News: Alcohol is a social lubricant, study confirms
Alcohol is a social lubricant, study confirmsJuly 30th, 2012 in Psychology & Psychiatry
Moderate boozing encourages 'true smiles' and group engagement.
(HealthDay) -- You've seen those commercials with fun-loving people sharing a laugh over a cold brew. Now, a new study lends scientific support to the notion of alcohol as a social icebreaker.
Researchers found that drinking moderate amounts of alcohol in a group setting boosts people's emotions and enhances social bonding.
The study also found that moderate consumption of alcohol can minimize negative emotions -- or at least reduce displays such as being silent in a group or making faces with wrinkled noses or pursed lips.
In the study, published recently in the journal Psychological Science, researchers randomly assigned 720 men and women to groups of three people who didn't know one another. They said previous studies have focused on alcohol's effect on individuals.
"We felt that many of the most significant effects of alcohol would more likely be revealed in an experiment using a social setting," study author Michael Sayette, a professor of psychology at the University of Pittsburgh, said in a journal news release.
In total, 20 groups were formed consisting of every combination of genders. Each group was assigned one of the following scenarios: drink an alcoholic beverage, drink a placebo beverage or drink a nonalcoholic control beverage.
The alcoholic beverage contained one part vodka and 3.5 parts cranberry-juice cocktail, with a lower dose of vodka for women. To make placebo beverages more credible, glasses were smeared with vodka.
While seated at a round table, the participants drank three of their assigned beverages over the course of 36 minutes.
Group drinking sessions were videotaped so the researchers could analyze individual and group interactions frame by frame for facial action and group speech behavior.
Alcohol fueled social bonding and increased the amount of time people spent talking to one another. It also increased the frequency and enhanced the coordination of "true" smiles, the researchers said: All three members of the groups drinking alcohol were more likely to smile at the same time than the other groups.
Imbibers also were more likely to have all three members stay engaged in the group discussion.
Alcohol affected how strongly participants agreed with survey statements such as, "I like this group" and "the members of this group are interested in what I have to say."
[From these results], "we can begin to ask questions of great interest to alcohol researchers: Why does alcohol make us feel better in group settings? Is there evidence to suggest a particular participant may be vulnerable to developing a problem with alcohol?" Sayette said.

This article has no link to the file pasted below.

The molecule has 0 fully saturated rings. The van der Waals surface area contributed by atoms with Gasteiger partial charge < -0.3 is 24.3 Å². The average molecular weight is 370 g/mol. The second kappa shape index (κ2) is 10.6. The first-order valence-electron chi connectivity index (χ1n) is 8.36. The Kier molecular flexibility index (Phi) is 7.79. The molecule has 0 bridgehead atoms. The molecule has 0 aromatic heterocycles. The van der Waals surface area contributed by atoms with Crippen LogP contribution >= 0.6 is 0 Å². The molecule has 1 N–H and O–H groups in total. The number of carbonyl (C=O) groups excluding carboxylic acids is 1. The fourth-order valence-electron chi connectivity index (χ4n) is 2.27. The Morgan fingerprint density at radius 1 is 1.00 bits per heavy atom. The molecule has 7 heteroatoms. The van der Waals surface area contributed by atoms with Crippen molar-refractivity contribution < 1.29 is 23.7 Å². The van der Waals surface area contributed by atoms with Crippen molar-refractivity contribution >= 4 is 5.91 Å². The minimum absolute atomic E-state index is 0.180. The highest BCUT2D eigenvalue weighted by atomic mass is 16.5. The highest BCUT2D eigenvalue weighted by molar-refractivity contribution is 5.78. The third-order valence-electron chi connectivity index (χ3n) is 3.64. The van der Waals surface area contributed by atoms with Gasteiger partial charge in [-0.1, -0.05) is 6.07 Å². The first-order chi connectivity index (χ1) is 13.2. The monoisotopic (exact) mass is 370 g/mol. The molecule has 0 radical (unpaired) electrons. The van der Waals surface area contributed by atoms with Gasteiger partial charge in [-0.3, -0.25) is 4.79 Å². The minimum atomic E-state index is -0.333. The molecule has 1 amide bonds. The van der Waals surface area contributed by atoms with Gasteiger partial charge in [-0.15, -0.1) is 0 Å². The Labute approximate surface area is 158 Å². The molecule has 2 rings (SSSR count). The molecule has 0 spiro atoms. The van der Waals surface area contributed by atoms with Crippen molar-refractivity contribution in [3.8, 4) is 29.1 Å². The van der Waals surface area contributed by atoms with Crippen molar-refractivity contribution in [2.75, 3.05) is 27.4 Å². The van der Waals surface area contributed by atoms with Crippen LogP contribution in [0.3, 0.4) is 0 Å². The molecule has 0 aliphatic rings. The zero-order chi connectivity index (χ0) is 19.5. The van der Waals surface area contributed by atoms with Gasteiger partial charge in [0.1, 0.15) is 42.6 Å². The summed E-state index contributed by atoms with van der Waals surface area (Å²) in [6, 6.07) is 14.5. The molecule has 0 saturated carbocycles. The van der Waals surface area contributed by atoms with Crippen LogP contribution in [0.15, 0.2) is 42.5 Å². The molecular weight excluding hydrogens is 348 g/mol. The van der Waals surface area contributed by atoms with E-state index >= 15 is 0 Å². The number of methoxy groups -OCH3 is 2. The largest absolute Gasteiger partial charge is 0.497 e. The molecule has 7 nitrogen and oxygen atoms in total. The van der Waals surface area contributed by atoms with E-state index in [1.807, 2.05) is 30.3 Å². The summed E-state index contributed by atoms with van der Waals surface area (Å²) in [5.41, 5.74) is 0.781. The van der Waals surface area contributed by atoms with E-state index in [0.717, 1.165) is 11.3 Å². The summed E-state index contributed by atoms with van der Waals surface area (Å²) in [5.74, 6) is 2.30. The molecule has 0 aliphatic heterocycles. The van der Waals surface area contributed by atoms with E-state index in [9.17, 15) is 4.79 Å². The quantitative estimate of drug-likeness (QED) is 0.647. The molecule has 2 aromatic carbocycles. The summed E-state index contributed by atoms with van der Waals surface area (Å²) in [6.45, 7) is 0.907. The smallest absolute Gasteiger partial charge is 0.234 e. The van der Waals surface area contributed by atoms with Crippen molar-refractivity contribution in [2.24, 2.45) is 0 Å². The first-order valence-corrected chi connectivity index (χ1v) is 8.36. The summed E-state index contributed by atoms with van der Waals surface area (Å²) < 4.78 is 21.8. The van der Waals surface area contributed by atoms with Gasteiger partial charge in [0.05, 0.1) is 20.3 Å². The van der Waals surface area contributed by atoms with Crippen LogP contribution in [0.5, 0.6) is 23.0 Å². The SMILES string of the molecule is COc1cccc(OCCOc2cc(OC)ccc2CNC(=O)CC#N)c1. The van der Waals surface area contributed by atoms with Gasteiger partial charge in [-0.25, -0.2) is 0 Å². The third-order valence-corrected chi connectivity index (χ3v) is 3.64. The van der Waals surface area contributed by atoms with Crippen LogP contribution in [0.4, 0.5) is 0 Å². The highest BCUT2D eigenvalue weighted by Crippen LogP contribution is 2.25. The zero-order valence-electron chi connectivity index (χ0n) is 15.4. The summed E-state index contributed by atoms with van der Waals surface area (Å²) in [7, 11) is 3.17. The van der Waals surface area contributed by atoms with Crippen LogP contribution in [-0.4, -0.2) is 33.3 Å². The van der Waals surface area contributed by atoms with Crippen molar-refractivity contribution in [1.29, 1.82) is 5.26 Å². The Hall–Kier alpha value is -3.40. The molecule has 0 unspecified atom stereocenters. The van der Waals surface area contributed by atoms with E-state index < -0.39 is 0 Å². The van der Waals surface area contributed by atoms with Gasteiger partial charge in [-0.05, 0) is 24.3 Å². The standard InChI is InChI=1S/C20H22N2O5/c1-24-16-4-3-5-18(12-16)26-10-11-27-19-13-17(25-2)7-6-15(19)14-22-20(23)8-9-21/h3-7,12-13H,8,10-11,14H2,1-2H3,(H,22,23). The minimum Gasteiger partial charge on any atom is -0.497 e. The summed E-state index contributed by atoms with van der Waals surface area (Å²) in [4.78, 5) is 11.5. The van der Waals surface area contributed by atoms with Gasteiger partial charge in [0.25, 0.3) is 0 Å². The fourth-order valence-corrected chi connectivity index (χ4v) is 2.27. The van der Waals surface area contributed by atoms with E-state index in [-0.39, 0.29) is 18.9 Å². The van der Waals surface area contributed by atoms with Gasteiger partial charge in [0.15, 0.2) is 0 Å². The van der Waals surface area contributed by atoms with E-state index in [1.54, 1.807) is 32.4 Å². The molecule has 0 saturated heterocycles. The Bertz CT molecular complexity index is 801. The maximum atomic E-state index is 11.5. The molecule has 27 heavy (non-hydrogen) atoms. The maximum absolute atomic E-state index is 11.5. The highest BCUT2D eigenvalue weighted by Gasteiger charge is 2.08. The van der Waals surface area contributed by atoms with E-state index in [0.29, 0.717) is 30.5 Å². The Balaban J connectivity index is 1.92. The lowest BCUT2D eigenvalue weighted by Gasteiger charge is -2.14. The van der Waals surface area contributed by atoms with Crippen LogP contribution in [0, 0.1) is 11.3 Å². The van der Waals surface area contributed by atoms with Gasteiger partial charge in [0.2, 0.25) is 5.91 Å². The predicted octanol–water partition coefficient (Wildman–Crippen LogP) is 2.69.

The study was funded by the U.S. National Institute on Alcohol Abuse and Alcoholism.
The U.S. National Institutes of Health has more about alcohol.
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"Alcohol is a social lubricant, study confirms." July 30th, 2012. http://medicalxpress.com/news/2012-07-alcohol-social-lubricant.html
Robert Karl Stonjek
Ethanol Seeking by Long Evans Rats Is Not Always a Goal-Directed Behavior
Regina A. Mangieri, Roberto U. Cofresí, Rueben A. Gonzales
Excerpt: "Two parallel and interacting processes are said to underlie animal behavior, whereby learning and performance of a behavior is at first via conscious and deliberate (goal-directed) processes, but after initial acquisition, the behavior can become automatic and stimulus-elicited (habitual)."
JK: Starting with conscious and deliberate processes excludes evidence that olfactory/pheromonal input elicits unconscious affects on behavior via its effect on hormone-secreting nerve cells of brain tissue. (A similar approach was used by early ethologists to determine that there was no need to study the sense of smell in avian species. It resulted in claims that we are more like birds than like other mammals. Supposedly, we are visual and auditory creatures like birds because people and birds don't rely on their sense of smell. But see Kin recognition and inbreeding avoidance in wild birds: the first evidence for individual kin-related odour recognition Of course birds have the olfactory acuity and specificity (e.g., chemical senses) required by all species from microbes to man. Without the ability to recognize self / non-self differences, vertebrates cannot determine the differences between a nutrient chemical (food source) and a conspecific (potential mate).So what does that have to do with ethanol odor?